- The Washington Times - Friday, June 5, 2009

Q. My husband and I have found ourselves in the middle of the mortgage mess,a place we never imagined we would be. When we purchased our home five years ago, our household income was nearly three times what it is now. My husband is in sales and is paid on commission, and his business has fallen off significantly in the last 24 months. I was laid off and had to take another job with a much lower salary.

We have drained our savings and cashed in our 401(k) accounts in order to keep current on our $650,000 mortgage, which carries a 6.25 percent fixed rate with an interest-only payment.

To make matters worse, a home in our neighborhood recently sold for $695,000 when homes used to sell in the upper $800,000s.

My husband spoke with a loan officer who told us we couldn’t refinance because the property value has dropped and our income is now too low.

I hate the idea that we are paying so much every month and not paying down our mortgage. I’m guessing there are many other people in a similar situation. Is there another option?

A. Unfortunately, you are all too correct that you are not alone. I spoke with a fellow yesterday who was desperate to decrease his payment and take cash out through a refinance. I told him that he simply doesn’t have the income to qualify for the loan requested. Based upon his own estimate of his property’s value, he has $200,000 in equity.

Considering his desperate need for cash, I suggested that he sell his house. He promptly hung up on me. The sad part about the conversation is that I was not trying to be flippant.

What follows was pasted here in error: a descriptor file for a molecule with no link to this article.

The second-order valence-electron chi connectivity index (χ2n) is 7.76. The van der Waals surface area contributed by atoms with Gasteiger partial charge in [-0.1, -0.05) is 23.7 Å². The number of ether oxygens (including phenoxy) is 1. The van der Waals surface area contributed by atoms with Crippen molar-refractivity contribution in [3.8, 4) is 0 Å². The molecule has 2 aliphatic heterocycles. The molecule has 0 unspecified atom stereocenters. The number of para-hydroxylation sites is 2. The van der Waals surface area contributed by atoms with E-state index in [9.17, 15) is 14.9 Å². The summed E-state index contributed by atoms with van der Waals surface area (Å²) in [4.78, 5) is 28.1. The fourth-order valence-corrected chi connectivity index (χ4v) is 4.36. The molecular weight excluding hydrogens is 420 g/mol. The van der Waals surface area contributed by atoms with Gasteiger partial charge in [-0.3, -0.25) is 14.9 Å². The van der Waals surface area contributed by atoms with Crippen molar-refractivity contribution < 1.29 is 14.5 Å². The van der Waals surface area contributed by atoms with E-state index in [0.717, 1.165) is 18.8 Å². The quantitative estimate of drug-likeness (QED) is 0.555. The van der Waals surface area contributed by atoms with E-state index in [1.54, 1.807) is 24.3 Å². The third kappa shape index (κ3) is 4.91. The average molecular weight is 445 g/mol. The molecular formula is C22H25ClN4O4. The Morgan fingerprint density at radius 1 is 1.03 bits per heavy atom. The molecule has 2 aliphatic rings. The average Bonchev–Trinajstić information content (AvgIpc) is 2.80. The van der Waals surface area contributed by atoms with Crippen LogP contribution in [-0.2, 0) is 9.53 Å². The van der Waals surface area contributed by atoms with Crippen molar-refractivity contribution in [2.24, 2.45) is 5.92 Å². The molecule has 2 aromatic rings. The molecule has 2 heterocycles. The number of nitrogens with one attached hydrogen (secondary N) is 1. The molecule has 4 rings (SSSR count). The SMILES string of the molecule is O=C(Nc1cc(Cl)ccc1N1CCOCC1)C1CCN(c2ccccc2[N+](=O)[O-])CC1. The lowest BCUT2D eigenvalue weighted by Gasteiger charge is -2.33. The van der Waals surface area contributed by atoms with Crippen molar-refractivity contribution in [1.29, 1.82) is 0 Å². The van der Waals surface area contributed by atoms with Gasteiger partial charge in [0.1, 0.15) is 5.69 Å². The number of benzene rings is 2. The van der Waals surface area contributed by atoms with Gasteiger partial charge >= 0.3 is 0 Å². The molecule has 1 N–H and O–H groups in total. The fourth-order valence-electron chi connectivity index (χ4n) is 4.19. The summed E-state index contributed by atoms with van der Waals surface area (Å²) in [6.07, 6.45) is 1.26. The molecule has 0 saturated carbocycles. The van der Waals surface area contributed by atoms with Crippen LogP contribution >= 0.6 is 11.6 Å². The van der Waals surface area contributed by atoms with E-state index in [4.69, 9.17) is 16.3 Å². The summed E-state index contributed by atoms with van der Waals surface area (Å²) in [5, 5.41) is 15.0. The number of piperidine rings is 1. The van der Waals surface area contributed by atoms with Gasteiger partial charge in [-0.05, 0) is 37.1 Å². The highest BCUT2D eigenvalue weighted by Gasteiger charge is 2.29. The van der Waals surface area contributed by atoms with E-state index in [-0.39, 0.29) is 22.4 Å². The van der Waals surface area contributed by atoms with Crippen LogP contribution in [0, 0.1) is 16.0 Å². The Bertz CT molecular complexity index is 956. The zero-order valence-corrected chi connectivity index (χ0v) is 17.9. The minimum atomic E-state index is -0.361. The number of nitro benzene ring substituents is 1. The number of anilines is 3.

We can go around in circles playing the “blame game” on how we all got into this mess. Here’s a sampling:

Greedy, unscrupulous loan officers pushing easy mortgage money.

Irresponsible consumers refusing to take responsibility for taking out loans they can’t intrinsically afford.

Wall Street investors eager to provide billions to unqualified buyers based upon the false premise that their money is safe because property values always rise.

Federal government policies promoting easy mortgage money under the ego-driven goal to increase homeownership in America.

Please don’t shoot the messenger, but without knowing your situation in detail, it appears to me your conundrum is an example of the perfect storm created by the aforementioned.

We can blame the loan officer, we can blame Wall Street and we can blame the feds all day long. However, where does your responsibility lie? While unfortunate circumstances beyond one’s control can contribute to an economic hardship, should you question with 20-20 hindsight whether you purchased over your head? I frankly don’t know any job that pays commission that isn’t subject to income fluctuation.

Did you take out a $650,000 mortgage based upon your husband’s income during a cyclical peak? I’ve seen it a million times. Self-employed and commissioned borrowers qualify for the maximum loan amount based upon the assumption that their income will never go down.

It sounds like Wall Street’s assumption that lending money to unqualified borrowers is safe because property values never fall.

If you hate the idea that you are not paying down your mortgage because you have an interest-only payment option, simply make a larger payment every month.

An interest-only loan doesn’t prevent you from paying down principal, although from your e-mail, it sounds as if it may not be a good idea if your monthly obligations are already excessive in relation to your current income.

My advice is flimsy. Do your best to hang on, make your payments in a timely manner and cut living expenses where you can. Markets eventually turn around. However, I’m not going to sugarcoat your situation. If you don’t think you can maintain your current obligations, you should consider selling your property if you can walk away with some equity.

Henry Savage is president of PMC Mortgage in Alexandria. Reach him by e-mail at henrysavage@pmcmortgage.com.

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